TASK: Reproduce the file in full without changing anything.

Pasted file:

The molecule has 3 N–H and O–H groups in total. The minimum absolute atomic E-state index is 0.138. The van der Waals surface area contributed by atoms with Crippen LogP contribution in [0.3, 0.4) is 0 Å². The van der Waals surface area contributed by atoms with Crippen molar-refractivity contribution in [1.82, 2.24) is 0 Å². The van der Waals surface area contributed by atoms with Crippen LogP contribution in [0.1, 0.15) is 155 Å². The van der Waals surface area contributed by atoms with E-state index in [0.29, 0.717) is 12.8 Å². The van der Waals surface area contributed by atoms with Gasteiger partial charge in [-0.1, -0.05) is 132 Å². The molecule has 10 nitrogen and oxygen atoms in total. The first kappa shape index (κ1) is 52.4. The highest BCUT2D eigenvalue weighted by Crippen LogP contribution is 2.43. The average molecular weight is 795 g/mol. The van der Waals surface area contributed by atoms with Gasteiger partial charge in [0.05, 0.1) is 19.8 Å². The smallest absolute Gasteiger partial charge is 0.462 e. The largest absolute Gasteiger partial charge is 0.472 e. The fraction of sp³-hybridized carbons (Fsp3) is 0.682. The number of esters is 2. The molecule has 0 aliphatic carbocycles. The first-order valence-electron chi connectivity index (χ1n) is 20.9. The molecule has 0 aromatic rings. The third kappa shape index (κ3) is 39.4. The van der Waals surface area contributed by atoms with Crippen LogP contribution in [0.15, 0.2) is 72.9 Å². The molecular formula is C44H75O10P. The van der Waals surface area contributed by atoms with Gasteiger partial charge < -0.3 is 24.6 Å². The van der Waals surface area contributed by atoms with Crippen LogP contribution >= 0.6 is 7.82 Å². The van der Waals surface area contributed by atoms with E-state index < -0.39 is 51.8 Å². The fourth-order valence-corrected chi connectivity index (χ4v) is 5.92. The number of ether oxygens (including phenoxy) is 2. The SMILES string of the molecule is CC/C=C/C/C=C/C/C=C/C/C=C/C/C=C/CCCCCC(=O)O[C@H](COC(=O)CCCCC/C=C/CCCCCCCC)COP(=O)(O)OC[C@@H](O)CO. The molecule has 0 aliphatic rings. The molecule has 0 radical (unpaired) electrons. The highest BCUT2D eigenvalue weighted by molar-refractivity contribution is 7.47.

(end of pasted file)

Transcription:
The molecule has 3 N–H and O–H groups in total. The minimum absolute atomic E-state index is 0.138. The van der Waals surface area contributed by atoms with Crippen LogP contribution in [0.3, 0.4) is 0 Å². The van der Waals surface area contributed by atoms with Crippen molar-refractivity contribution in [1.82, 2.24) is 0 Å². The van der Waals surface area contributed by atoms with Crippen LogP contribution in [0.1, 0.15) is 155 Å². The van der Waals surface area contributed by atoms with E-state index in [0.29, 0.717) is 12.8 Å². The van der Waals surface area contributed by atoms with Gasteiger partial charge in [-0.1, -0.05) is 132 Å². The molecule has 10 nitrogen and oxygen atoms in total. The first kappa shape index (κ1) is 52.4. The highest BCUT2D eigenvalue weighted by Crippen LogP contribution is 2.43. The average molecular weight is 795 g/mol. The van der Waals surface area contributed by atoms with Gasteiger partial charge in [0.05, 0.1) is 19.8 Å². The smallest absolute Gasteiger partial charge is 0.462 e. The largest absolute Gasteiger partial charge is 0.472 e. The fraction of sp³-hybridized carbons (Fsp3) is 0.682. The number of esters is 2. The molecule has 0 aliphatic carbocycles. The first-order valence-electron chi connectivity index (χ1n) is 20.9. The molecule has 0 aromatic rings. The third kappa shape index (κ3) is 39.4. The van der Waals surface area contributed by atoms with Crippen LogP contribution in [0.15, 0.2) is 72.9 Å². The molecular formula is C44H75O10P. The van der Waals surface area contributed by atoms with Gasteiger partial charge < -0.3 is 24.6 Å². The van der Waals surface area contributed by atoms with Crippen LogP contribution >= 0.6 is 7.82 Å². The van der Waals surface area contributed by atoms with E-state index < -0.39 is 51.8 Å². The fourth-order valence-corrected chi connectivity index (χ4v) is 5.92. The number of ether oxygens (including phenoxy) is 2. The SMILES string of the molecule is CC/C=C/C/C=C/C/C=C/C/C=C/C/C=C/CCCCCC(=O)O[C@H](COC(=O)CCCCC/C=C/CCCCCCCC)COP(=O)(O)OC[C@@H](O)CO. The molecule has 0 aliphatic rings. The molecule has 0 radical (unpaired) electrons. The highest BCUT2D eigenvalue weighted by molar-refractivity contribution is 7.47.